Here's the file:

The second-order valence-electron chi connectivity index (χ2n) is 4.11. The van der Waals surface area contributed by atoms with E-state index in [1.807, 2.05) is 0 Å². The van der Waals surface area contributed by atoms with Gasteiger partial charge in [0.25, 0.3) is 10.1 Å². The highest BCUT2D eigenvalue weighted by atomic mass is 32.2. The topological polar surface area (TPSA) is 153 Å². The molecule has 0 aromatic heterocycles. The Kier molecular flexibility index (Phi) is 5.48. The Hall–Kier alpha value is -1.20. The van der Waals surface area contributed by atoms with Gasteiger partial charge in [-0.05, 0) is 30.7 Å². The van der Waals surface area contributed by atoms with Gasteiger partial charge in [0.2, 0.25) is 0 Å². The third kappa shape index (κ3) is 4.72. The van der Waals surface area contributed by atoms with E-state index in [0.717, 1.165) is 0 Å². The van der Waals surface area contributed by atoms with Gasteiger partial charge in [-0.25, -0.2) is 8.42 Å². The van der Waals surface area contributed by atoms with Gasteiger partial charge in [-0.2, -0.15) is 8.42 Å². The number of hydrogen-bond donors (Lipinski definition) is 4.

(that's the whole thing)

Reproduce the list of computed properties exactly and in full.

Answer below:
The second-order valence-electron chi connectivity index (χ2n) is 4.11. The van der Waals surface area contributed by atoms with E-state index in [1.807, 2.05) is 0 Å². The van der Waals surface area contributed by atoms with Gasteiger partial charge in [0.25, 0.3) is 10.1 Å². The highest BCUT2D eigenvalue weighted by atomic mass is 32.2. The topological polar surface area (TPSA) is 153 Å². The molecule has 0 aromatic heterocycles. The Kier molecular flexibility index (Phi) is 5.48. The Hall–Kier alpha value is -1.20. The van der Waals surface area contributed by atoms with Gasteiger partial charge in [-0.05, 0) is 30.7 Å². The van der Waals surface area contributed by atoms with Gasteiger partial charge in [0.2, 0.25) is 0 Å². The third kappa shape index (κ3) is 4.72. The van der Waals surface area contributed by atoms with E-state index in [0.717, 1.165) is 0 Å². The van der Waals surface area contributed by atoms with Gasteiger partial charge in [-0.25, -0.2) is 8.42 Å². The van der Waals surface area contributed by atoms with Gasteiger partial charge in [-0.2, -0.15) is 8.42 Å². The number of hydrogen-bond donors (Lipinski definition) is 4.